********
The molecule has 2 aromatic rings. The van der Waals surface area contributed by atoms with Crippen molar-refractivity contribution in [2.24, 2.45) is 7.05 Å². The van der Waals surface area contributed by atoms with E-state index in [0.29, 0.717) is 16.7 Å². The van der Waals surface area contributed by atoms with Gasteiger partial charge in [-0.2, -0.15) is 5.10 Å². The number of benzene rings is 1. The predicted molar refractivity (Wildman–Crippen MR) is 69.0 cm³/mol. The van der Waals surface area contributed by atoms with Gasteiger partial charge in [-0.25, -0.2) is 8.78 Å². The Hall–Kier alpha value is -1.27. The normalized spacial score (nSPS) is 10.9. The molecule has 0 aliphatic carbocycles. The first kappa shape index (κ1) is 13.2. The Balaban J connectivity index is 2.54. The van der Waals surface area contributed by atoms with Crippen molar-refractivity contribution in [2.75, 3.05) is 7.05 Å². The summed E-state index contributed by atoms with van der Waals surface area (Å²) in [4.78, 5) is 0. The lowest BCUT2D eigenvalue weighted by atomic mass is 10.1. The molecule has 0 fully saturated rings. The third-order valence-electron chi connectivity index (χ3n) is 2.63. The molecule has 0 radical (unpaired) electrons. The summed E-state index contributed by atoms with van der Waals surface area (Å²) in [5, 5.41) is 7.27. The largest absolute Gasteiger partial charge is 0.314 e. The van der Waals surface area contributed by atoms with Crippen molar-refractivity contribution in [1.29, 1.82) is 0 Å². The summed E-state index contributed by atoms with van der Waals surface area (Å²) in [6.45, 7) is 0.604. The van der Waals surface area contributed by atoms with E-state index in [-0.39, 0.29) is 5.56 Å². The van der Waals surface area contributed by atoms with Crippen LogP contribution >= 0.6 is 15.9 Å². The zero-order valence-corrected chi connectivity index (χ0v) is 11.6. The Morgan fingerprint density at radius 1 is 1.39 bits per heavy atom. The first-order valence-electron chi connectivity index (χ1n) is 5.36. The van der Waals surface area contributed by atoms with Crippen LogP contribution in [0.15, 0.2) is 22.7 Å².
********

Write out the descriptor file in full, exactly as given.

The molecule has 2 aromatic rings. The van der Waals surface area contributed by atoms with Crippen molar-refractivity contribution in [2.24, 2.45) is 7.05 Å². The van der Waals surface area contributed by atoms with E-state index in [0.29, 0.717) is 16.7 Å². The van der Waals surface area contributed by atoms with Gasteiger partial charge in [-0.2, -0.15) is 5.10 Å². The number of benzene rings is 1. The predicted molar refractivity (Wildman–Crippen MR) is 69.0 cm³/mol. The van der Waals surface area contributed by atoms with Gasteiger partial charge in [-0.25, -0.2) is 8.78 Å². The Hall–Kier alpha value is -1.27. The normalized spacial score (nSPS) is 10.9. The molecule has 0 aliphatic carbocycles. The first kappa shape index (κ1) is 13.2. The Balaban J connectivity index is 2.54. The van der Waals surface area contributed by atoms with Crippen molar-refractivity contribution in [2.75, 3.05) is 7.05 Å². The summed E-state index contributed by atoms with van der Waals surface area (Å²) in [4.78, 5) is 0. The lowest BCUT2D eigenvalue weighted by atomic mass is 10.1. The molecule has 0 fully saturated rings. The third-order valence-electron chi connectivity index (χ3n) is 2.63. The molecule has 0 radical (unpaired) electrons. The summed E-state index contributed by atoms with van der Waals surface area (Å²) in [5, 5.41) is 7.27. The largest absolute Gasteiger partial charge is 0.314 e. The van der Waals surface area contributed by atoms with Crippen molar-refractivity contribution in [1.29, 1.82) is 0 Å². The summed E-state index contributed by atoms with van der Waals surface area (Å²) in [6.45, 7) is 0.604. The van der Waals surface area contributed by atoms with E-state index in [-0.39, 0.29) is 5.56 Å². The van der Waals surface area contributed by atoms with Crippen LogP contribution >= 0.6 is 15.9 Å². The zero-order valence-corrected chi connectivity index (χ0v) is 11.6. The Morgan fingerprint density at radius 1 is 1.39 bits per heavy atom. The first-order valence-electron chi connectivity index (χ1n) is 5.36. The van der Waals surface area contributed by atoms with Crippen LogP contribution in [0.15, 0.2) is 22.7 Å².